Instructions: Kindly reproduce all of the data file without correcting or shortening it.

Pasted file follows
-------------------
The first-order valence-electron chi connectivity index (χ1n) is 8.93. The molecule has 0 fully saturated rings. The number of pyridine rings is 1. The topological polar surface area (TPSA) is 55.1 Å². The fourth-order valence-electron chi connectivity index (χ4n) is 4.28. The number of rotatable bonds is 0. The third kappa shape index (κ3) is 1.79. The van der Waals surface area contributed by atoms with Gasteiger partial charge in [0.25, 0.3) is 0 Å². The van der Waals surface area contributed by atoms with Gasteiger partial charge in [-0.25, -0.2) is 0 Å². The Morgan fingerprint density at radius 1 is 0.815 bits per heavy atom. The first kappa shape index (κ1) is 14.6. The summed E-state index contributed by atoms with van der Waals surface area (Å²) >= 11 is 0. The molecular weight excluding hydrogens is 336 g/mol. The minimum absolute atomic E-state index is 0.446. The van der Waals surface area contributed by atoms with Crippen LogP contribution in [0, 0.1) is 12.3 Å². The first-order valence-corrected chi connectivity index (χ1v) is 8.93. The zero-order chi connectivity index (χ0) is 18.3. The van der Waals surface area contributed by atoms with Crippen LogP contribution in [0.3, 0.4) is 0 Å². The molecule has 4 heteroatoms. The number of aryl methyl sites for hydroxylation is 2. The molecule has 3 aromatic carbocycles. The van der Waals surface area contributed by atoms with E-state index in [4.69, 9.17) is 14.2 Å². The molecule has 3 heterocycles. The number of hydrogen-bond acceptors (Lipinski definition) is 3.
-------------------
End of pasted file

The first-order valence-electron chi connectivity index (χ1n) is 8.93. The molecule has 0 fully saturated rings. The number of pyridine rings is 1. The topological polar surface area (TPSA) is 55.1 Å². The fourth-order valence-electron chi connectivity index (χ4n) is 4.28. The number of rotatable bonds is 0. The third kappa shape index (κ3) is 1.79. The van der Waals surface area contributed by atoms with Gasteiger partial charge in [0.25, 0.3) is 0 Å². The van der Waals surface area contributed by atoms with Gasteiger partial charge in [-0.25, -0.2) is 0 Å². The Morgan fingerprint density at radius 1 is 0.815 bits per heavy atom. The first kappa shape index (κ1) is 14.6. The summed E-state index contributed by atoms with van der Waals surface area (Å²) >= 11 is 0. The molecular weight excluding hydrogens is 336 g/mol. The minimum absolute atomic E-state index is 0.446. The van der Waals surface area contributed by atoms with Crippen LogP contribution in [0, 0.1) is 12.3 Å². The first-order valence-corrected chi connectivity index (χ1v) is 8.93. The zero-order chi connectivity index (χ0) is 18.3. The van der Waals surface area contributed by atoms with Crippen LogP contribution in [0.3, 0.4) is 0 Å². The molecule has 4 heteroatoms. The number of aryl methyl sites for hydroxylation is 2. The molecule has 3 aromatic carbocycles. The van der Waals surface area contributed by atoms with E-state index in [4.69, 9.17) is 14.2 Å². The molecule has 3 heterocycles. The number of hydrogen-bond acceptors (Lipinski definition) is 3.